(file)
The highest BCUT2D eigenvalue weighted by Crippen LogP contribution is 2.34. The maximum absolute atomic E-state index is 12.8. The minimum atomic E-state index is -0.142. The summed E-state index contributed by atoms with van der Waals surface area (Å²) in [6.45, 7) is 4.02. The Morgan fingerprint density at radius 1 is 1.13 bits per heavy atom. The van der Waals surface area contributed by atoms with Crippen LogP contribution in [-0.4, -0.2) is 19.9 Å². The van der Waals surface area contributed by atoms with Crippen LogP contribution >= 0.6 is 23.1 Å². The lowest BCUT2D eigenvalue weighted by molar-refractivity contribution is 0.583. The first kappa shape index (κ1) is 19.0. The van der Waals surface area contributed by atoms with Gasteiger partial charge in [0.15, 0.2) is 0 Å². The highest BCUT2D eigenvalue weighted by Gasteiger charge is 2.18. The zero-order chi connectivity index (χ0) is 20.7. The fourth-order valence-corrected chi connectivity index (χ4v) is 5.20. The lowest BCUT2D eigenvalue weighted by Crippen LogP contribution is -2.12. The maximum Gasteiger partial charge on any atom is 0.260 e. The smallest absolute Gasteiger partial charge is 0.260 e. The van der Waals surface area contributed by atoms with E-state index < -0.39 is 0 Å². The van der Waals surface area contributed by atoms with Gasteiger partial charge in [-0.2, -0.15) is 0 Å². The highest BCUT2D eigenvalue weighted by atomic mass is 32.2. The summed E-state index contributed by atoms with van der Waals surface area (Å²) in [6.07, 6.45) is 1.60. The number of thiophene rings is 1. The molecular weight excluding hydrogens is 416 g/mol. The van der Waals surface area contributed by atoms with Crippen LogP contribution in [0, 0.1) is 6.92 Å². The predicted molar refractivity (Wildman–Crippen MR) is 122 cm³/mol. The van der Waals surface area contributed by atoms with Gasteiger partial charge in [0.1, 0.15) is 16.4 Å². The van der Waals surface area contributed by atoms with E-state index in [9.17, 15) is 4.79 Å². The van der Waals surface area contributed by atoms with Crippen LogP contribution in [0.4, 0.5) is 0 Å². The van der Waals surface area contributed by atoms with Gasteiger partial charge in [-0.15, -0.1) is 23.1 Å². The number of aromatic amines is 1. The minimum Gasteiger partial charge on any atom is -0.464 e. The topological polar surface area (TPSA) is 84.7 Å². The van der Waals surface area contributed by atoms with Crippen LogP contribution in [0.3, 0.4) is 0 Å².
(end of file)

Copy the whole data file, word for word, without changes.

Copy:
The highest BCUT2D eigenvalue weighted by Crippen LogP contribution is 2.34. The maximum absolute atomic E-state index is 12.8. The minimum atomic E-state index is -0.142. The summed E-state index contributed by atoms with van der Waals surface area (Å²) in [6.45, 7) is 4.02. The Morgan fingerprint density at radius 1 is 1.13 bits per heavy atom. The van der Waals surface area contributed by atoms with Crippen LogP contribution in [-0.4, -0.2) is 19.9 Å². The van der Waals surface area contributed by atoms with Crippen LogP contribution >= 0.6 is 23.1 Å². The lowest BCUT2D eigenvalue weighted by molar-refractivity contribution is 0.583. The first kappa shape index (κ1) is 19.0. The van der Waals surface area contributed by atoms with Gasteiger partial charge in [0.15, 0.2) is 0 Å². The highest BCUT2D eigenvalue weighted by Gasteiger charge is 2.18. The zero-order chi connectivity index (χ0) is 20.7. The fourth-order valence-corrected chi connectivity index (χ4v) is 5.20. The lowest BCUT2D eigenvalue weighted by Crippen LogP contribution is -2.12. The maximum Gasteiger partial charge on any atom is 0.260 e. The smallest absolute Gasteiger partial charge is 0.260 e. The van der Waals surface area contributed by atoms with E-state index < -0.39 is 0 Å². The van der Waals surface area contributed by atoms with Gasteiger partial charge in [-0.2, -0.15) is 0 Å². The highest BCUT2D eigenvalue weighted by atomic mass is 32.2. The summed E-state index contributed by atoms with van der Waals surface area (Å²) in [6.07, 6.45) is 1.60. The number of thiophene rings is 1. The molecular weight excluding hydrogens is 416 g/mol. The van der Waals surface area contributed by atoms with Crippen LogP contribution in [0, 0.1) is 6.92 Å². The predicted molar refractivity (Wildman–Crippen MR) is 122 cm³/mol. The van der Waals surface area contributed by atoms with Gasteiger partial charge in [0.1, 0.15) is 16.4 Å². The van der Waals surface area contributed by atoms with E-state index in [9.17, 15) is 4.79 Å². The van der Waals surface area contributed by atoms with Crippen LogP contribution in [0.4, 0.5) is 0 Å². The van der Waals surface area contributed by atoms with Gasteiger partial charge in [-0.15, -0.1) is 23.1 Å². The number of aromatic amines is 1. The minimum Gasteiger partial charge on any atom is -0.464 e. The topological polar surface area (TPSA) is 84.7 Å². The van der Waals surface area contributed by atoms with Crippen LogP contribution in [0.3, 0.4) is 0 Å².